We're big fans of automation, especially Ansible. When I found Allan Denot's post on the configuration management and orchestration engine, I knew I wanted to learn more about his experience. Here's our conversation with Allan on the differences between Ansible and Puppet or Chef. He shared his excitement about Ansible 2 and, believe it or not, that wishes the tool could make breakfast for him too.

How would you describe Ansible for a developer who has always built servers or environments manually?

Allan DenotWith Ansible you can describe infrastructure and configuration in a very simple format: YAML. Instead of writing commands to run, you write the final state desired for the server. Ansible uses its modules to ensure it's achieved. If nothing has changed, Ansible doesn't touch the server configuration. It verifies item by item and reports back.

Since the files can be version controlled, we now have a workflow that is similar to a software development workflow where any changes to infrastructure can be tracked and approved by other engineers.

How would you describe Ansible to someone familiar with Puppet or Chef?

Ansible defines infrastructure as data, not as code. That alone removes a big chunk of complexity from configuration management. Code is only necessary when you need to extend core modules.

Ansible is agentless and allows both push and pull modes. Push mode is more common and configuration is applied to hosts using SSH. There's also no need to install anything in the target host other than Python. For speed concerns, Ansible provides several ways to speed up connections.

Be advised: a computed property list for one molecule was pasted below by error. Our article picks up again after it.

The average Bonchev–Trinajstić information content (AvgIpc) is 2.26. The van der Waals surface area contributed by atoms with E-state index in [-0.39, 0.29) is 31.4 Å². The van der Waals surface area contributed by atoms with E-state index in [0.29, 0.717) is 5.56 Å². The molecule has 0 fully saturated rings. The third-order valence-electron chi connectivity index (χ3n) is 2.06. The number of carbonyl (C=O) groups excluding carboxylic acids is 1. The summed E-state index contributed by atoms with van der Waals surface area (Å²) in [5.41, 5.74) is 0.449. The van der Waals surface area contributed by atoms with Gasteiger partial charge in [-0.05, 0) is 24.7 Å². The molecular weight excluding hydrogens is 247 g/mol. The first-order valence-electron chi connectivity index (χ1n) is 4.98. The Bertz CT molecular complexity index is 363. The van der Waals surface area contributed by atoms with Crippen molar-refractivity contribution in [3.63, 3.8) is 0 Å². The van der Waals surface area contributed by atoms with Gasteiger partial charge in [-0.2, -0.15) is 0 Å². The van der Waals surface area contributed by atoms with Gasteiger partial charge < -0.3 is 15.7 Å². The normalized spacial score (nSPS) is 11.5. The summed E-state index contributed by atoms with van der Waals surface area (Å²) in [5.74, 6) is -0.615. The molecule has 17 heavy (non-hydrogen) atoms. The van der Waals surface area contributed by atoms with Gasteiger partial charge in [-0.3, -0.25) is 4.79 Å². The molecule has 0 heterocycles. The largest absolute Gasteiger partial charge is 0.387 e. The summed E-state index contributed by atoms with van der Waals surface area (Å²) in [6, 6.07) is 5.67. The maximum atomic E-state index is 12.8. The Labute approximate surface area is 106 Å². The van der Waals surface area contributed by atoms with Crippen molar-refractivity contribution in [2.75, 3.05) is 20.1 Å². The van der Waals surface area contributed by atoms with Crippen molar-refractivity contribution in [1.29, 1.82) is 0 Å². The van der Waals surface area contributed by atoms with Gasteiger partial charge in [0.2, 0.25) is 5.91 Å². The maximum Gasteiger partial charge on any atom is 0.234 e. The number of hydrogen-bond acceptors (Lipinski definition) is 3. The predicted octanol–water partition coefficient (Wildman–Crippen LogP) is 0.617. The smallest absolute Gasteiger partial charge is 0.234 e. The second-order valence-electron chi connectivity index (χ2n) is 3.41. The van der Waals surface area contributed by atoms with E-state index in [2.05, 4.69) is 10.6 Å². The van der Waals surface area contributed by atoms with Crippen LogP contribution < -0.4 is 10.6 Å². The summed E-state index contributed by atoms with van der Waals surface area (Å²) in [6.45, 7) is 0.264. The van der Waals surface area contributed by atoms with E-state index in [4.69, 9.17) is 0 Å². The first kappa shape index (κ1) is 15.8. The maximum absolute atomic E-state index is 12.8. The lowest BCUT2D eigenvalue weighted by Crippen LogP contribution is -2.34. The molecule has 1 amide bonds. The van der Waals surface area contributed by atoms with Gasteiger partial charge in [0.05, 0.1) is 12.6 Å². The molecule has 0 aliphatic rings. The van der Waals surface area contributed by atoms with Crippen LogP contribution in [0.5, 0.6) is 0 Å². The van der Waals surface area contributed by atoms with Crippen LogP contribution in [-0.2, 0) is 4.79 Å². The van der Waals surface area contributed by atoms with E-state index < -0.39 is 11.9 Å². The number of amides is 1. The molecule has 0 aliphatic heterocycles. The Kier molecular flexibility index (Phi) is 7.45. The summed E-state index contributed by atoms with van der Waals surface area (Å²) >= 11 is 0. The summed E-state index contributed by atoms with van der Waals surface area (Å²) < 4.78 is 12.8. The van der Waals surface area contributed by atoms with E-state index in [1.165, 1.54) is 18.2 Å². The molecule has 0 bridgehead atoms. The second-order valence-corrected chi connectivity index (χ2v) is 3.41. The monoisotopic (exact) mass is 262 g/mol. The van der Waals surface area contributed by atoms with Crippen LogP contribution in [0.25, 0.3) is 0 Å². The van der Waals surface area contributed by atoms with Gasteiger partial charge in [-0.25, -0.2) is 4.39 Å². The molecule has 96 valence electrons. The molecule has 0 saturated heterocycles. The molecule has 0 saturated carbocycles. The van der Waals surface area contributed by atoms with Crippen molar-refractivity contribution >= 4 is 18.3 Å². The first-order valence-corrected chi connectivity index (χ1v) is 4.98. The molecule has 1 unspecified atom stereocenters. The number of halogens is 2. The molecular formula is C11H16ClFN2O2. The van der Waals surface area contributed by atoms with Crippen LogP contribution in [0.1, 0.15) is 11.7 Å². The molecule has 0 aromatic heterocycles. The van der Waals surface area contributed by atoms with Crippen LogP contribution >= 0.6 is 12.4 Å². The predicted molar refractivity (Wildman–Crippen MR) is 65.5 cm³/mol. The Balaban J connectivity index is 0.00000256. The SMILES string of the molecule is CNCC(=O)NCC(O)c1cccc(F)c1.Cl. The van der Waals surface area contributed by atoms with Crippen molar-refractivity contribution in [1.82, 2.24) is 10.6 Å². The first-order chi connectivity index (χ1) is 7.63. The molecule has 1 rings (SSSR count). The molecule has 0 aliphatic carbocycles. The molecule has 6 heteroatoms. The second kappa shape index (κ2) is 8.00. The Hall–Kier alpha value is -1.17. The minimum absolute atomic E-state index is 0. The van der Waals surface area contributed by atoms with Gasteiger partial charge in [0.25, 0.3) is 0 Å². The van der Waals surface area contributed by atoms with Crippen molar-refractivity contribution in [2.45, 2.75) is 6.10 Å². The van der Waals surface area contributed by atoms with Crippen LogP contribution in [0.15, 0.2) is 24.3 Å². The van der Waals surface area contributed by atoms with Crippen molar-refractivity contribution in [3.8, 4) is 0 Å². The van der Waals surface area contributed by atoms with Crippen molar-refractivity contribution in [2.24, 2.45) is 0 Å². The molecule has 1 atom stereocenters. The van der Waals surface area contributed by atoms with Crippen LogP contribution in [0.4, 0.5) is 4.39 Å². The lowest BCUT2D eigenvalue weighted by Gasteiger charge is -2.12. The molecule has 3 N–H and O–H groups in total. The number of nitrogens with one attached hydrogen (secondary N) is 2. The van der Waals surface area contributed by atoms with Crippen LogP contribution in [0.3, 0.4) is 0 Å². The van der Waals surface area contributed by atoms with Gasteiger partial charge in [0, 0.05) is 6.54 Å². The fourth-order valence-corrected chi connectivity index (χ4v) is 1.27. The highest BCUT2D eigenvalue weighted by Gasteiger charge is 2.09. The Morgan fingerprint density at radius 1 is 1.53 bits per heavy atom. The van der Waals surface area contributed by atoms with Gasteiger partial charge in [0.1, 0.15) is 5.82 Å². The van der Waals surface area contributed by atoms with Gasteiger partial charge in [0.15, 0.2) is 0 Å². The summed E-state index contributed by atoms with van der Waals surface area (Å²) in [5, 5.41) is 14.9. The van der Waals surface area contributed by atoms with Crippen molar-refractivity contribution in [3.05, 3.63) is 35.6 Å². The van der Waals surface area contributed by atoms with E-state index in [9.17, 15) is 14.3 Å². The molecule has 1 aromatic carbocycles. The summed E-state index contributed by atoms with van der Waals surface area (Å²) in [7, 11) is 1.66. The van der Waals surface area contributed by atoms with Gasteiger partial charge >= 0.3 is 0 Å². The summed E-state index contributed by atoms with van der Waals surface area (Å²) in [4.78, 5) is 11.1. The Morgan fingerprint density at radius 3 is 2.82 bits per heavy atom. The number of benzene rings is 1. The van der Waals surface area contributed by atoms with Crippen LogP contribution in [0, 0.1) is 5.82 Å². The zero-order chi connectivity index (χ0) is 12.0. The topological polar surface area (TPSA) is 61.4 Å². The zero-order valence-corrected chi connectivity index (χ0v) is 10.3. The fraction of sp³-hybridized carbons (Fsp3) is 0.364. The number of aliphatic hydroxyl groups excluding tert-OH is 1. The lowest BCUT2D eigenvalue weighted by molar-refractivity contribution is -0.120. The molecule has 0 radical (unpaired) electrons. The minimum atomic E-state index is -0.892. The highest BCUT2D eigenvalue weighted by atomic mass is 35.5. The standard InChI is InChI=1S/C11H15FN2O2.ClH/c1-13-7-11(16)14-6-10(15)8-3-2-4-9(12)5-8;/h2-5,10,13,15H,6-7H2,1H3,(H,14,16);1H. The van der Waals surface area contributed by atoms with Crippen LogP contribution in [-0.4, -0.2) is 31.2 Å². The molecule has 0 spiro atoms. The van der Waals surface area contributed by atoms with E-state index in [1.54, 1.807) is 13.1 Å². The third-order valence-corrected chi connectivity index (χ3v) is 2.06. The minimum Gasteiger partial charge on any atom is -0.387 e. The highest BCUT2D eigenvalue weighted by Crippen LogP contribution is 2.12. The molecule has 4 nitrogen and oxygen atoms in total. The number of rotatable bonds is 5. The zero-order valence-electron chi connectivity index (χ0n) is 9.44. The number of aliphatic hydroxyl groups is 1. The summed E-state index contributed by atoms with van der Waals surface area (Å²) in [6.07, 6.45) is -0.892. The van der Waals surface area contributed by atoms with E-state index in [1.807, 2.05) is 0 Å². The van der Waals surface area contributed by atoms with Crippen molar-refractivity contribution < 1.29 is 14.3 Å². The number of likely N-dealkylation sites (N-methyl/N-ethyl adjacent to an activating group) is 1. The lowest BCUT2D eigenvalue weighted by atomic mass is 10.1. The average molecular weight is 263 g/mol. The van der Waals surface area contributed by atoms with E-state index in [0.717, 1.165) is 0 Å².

How did you get started with Ansible and what's your experience been like?

The company I worked pushed Ansible as a configuration management and deployment tool. We were tasked to upgrade all of our deployments from Bash scripts to Ansible.

Because of the flexibility that Ansible provides, in order to achieve some outcomes with minimal code in a simple way, we needed to add a level of creativity when writing the playbooks, which I think is great. I lost count of the number of times I kept trying something different only to realize "Oh, I didn't know Ansible could do that".

What sort of mind shift is required for developers to be comfortable with Ansible?

Ansible isn't used to write bash commands as much as idempotent tasks. The frame of mind is that you're defining the desired state of your servers; so ideally when you run a playbook twice, the second time it has to return all OK and nothing changed as the state is already reached.

What has you most excited about Ansible 2?

Blocks! They are language feature that allow you to group tasks and pass common parameters once they apply to all tasks in the group. This makes playbooks much cleaner and easier to read.

What's the one thing that Ansible can't do that you wish you could automate?

I've thought about that quite a bit. It would be something like:

breakfast: eggs=2 eggs_mode=scrambled coffee=black

But seriously, While Ansible can't make your breakfast yet, there is a lot to be excited about. Be sure to check out Runner, the CenturyLink Cloud automation service built on Ansible.

Allan Denot is a DevOps engineer living in Australia, though he's originally from Brazil. In 2001, Allan released a Linux distribution. He continues to be involved in cloud software. He has created products, started companies, and currently blogs on DevOps thoughts at allandenot.com.